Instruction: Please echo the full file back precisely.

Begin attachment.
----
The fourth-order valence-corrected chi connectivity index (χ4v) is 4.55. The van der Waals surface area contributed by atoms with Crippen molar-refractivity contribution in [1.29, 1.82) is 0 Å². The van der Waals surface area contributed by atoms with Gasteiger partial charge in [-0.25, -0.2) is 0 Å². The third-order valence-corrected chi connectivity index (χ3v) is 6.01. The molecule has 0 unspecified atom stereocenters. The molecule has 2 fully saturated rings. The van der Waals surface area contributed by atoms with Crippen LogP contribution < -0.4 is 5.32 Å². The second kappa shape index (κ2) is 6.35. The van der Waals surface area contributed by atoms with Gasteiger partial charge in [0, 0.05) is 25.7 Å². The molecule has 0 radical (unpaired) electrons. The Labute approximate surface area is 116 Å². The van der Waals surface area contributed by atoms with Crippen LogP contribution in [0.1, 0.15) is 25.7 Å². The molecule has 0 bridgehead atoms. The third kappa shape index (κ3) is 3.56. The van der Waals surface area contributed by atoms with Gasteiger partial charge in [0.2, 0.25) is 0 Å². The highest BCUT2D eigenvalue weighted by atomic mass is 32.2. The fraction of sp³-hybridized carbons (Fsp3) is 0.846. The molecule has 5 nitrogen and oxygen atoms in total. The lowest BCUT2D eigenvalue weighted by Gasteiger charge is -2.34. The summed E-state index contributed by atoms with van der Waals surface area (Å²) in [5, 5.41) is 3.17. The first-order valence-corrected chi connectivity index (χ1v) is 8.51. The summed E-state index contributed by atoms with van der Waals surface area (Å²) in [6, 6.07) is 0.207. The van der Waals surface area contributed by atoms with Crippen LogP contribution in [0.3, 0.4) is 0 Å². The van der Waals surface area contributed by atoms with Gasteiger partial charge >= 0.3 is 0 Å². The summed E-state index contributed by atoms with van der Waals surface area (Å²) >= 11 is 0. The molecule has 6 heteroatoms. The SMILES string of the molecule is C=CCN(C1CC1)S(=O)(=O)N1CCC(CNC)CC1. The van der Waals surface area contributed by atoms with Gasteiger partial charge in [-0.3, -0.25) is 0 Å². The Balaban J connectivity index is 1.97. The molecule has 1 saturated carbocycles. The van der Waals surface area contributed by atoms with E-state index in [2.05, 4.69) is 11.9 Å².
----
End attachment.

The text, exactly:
The fourth-order valence-corrected chi connectivity index (χ4v) is 4.55. The van der Waals surface area contributed by atoms with Crippen molar-refractivity contribution in [1.29, 1.82) is 0 Å². The van der Waals surface area contributed by atoms with Gasteiger partial charge in [-0.25, -0.2) is 0 Å². The third-order valence-corrected chi connectivity index (χ3v) is 6.01. The molecule has 0 unspecified atom stereocenters. The molecule has 2 fully saturated rings. The van der Waals surface area contributed by atoms with Crippen LogP contribution < -0.4 is 5.32 Å². The second kappa shape index (κ2) is 6.35. The van der Waals surface area contributed by atoms with Gasteiger partial charge in [0, 0.05) is 25.7 Å². The molecule has 0 radical (unpaired) electrons. The Labute approximate surface area is 116 Å². The van der Waals surface area contributed by atoms with Crippen LogP contribution in [0.1, 0.15) is 25.7 Å². The molecule has 0 bridgehead atoms. The third kappa shape index (κ3) is 3.56. The van der Waals surface area contributed by atoms with Gasteiger partial charge in [0.2, 0.25) is 0 Å². The highest BCUT2D eigenvalue weighted by atomic mass is 32.2. The fraction of sp³-hybridized carbons (Fsp3) is 0.846. The molecule has 5 nitrogen and oxygen atoms in total. The lowest BCUT2D eigenvalue weighted by Gasteiger charge is -2.34. The summed E-state index contributed by atoms with van der Waals surface area (Å²) in [5, 5.41) is 3.17. The first-order valence-corrected chi connectivity index (χ1v) is 8.51. The summed E-state index contributed by atoms with van der Waals surface area (Å²) in [6, 6.07) is 0.207. The van der Waals surface area contributed by atoms with Crippen LogP contribution in [0.3, 0.4) is 0 Å². The van der Waals surface area contributed by atoms with Gasteiger partial charge >= 0.3 is 0 Å². The summed E-state index contributed by atoms with van der Waals surface area (Å²) >= 11 is 0. The molecule has 6 heteroatoms. The SMILES string of the molecule is C=CCN(C1CC1)S(=O)(=O)N1CCC(CNC)CC1. The van der Waals surface area contributed by atoms with Gasteiger partial charge in [-0.3, -0.25) is 0 Å². The Balaban J connectivity index is 1.97. The molecule has 1 saturated carbocycles. The van der Waals surface area contributed by atoms with E-state index in [2.05, 4.69) is 11.9 Å².